18 October: Three Rivers Council joins forces with Watford in a bid to halt moves that could lead to the closure of Leavesden Hospital. Councillors this week gave unanimous support to a motion, already backed by Watford Council, that calls on Health Minister Barney Hayhoe to take steps to prevent a switch in management responsibilities for the hospital. The North West Thames Regional Health Authority has already ruled that the 1,000-patient hospital for the mentally handicapped should be taken out of the South West Herts health district. Instead it will be lumped in with Harperbury and Cell Barnes hospitals in North West Herts. The move will leave the way clear for the closure of one of the hospitals within the next ten years and many fear Leavesden will be the one to go. (W.O.)
The Adult Education department is moved to the chapel in the annex side of the hospital.
The North West Herts. Health Authority produces the first draft of the "Development Control Plan" in an attempt to save some parts of the hospital. A copy of this document can be found in the "Document Archives section of this website.
June: There are 1023 patients at Leavesden.
July 19: The hospital’s summer fete is held.
25 March: HRH, Sarah Ferguson, The Duchess of York, tours Leavesden Hospital. 62-year-old patient Betty Newman, a regular of the hospital’s daytime elderly care unit, presented pregnant Fergie with a pair of hand-knitted baby’s booties – decorated with blue and pink ribbons to cover all eventualities!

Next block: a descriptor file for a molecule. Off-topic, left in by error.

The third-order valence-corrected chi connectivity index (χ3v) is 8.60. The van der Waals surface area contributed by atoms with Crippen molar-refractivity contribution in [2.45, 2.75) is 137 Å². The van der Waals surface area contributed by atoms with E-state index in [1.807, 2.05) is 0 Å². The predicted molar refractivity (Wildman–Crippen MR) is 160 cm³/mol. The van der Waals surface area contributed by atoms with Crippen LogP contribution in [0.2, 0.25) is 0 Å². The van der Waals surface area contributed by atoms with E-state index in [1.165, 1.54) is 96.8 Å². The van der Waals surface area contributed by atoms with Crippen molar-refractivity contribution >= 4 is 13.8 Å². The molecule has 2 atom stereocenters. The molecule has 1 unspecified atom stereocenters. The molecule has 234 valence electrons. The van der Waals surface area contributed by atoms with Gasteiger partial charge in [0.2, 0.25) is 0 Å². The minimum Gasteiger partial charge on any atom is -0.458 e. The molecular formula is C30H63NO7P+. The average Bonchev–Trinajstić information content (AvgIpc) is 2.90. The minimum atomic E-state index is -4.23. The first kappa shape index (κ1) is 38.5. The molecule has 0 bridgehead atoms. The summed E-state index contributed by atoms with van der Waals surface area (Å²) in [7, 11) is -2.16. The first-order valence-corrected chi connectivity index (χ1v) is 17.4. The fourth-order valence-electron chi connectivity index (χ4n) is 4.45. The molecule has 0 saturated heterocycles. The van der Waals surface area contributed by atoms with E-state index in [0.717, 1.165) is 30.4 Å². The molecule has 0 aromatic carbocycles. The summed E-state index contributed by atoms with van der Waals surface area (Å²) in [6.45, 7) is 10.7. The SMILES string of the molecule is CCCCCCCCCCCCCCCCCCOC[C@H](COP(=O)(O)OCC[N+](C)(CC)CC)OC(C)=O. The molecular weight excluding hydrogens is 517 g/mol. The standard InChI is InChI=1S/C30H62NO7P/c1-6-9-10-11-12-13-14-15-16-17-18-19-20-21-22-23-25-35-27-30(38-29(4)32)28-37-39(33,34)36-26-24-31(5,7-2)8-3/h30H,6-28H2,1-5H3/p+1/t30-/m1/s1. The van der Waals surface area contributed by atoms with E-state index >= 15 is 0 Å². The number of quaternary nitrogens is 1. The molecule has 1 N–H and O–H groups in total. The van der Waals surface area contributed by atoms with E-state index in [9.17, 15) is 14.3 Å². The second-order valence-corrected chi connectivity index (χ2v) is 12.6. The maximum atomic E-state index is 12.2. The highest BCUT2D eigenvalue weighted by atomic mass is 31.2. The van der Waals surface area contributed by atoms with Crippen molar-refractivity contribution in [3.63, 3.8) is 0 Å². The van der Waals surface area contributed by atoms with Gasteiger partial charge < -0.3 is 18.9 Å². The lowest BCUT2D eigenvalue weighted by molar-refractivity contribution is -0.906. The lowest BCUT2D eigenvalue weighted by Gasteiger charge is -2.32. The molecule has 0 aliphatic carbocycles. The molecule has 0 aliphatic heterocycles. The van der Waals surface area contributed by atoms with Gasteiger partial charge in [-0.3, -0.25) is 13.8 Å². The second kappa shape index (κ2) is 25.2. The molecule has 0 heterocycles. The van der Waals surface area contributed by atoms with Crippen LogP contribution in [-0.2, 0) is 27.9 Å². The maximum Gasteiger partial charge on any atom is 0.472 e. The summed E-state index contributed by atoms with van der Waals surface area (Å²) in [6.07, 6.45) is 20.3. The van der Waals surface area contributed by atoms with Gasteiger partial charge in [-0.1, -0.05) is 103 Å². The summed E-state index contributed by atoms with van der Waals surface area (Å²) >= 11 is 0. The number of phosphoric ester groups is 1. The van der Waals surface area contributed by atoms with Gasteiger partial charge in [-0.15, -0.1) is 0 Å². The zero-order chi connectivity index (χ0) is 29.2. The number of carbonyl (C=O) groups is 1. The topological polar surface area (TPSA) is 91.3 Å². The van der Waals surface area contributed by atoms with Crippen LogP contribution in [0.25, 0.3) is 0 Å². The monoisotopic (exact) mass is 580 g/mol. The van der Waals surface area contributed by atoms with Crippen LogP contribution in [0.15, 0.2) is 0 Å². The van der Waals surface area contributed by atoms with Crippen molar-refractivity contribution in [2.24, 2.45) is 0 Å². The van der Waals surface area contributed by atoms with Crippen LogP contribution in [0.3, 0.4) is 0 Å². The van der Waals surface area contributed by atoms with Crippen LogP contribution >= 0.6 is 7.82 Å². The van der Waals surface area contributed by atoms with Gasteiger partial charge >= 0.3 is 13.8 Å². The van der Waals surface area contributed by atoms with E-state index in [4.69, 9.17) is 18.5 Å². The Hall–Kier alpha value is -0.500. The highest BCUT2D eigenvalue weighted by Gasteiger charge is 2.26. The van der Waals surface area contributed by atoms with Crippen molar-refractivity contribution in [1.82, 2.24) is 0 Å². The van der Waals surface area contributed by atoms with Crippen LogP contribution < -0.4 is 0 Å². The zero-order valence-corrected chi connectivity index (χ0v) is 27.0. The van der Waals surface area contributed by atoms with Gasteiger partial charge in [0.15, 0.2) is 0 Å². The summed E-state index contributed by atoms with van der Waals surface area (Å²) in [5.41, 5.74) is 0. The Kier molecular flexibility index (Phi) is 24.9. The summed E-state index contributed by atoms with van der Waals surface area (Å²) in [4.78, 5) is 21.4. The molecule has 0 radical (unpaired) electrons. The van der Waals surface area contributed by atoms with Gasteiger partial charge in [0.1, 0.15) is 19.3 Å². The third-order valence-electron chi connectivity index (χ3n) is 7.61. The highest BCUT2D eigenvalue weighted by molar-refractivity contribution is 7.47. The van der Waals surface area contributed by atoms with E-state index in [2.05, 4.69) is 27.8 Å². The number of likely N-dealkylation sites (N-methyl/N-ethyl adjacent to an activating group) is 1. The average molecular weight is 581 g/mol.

December: Three Rivers District Council produces the first draft of their "Abbots Langley-Leavesden Hospitals Draft Planning Brief." A copy of this document can be found in the "Document Archives section of this website.
October 13: Mayor of Watford, Cllr. John Watts, describes a mini village being planned for the old Leavesden and Abbots Langley Hospital sites as the “next step towards linking Watford with Hemel Hempstead.” (W.O.)
Adam Faith opened the first video store in the hospital. (RL)
9 September : Hospital worker Steve Snelling and staff nurses Emma Cleevely, Sharon Moss and student nurse Angela Readman cycle 140 miles to Canvey Island and back to raise £350 for the Blue Bell ward where they work.
Jane Reynolds resigns as Hospital Manager.
29 March: The Friendly Leaves and Relatives Social Club moves to the main hospital site and occupies the old Firs Unit.
July: North West Herts. Mental Handicapped Unit becomes the Horizon Trust with Mr Tom Freeman as its first Chairman.
620 patients are at Leavesden.
The annex side of the hospital is officially closed.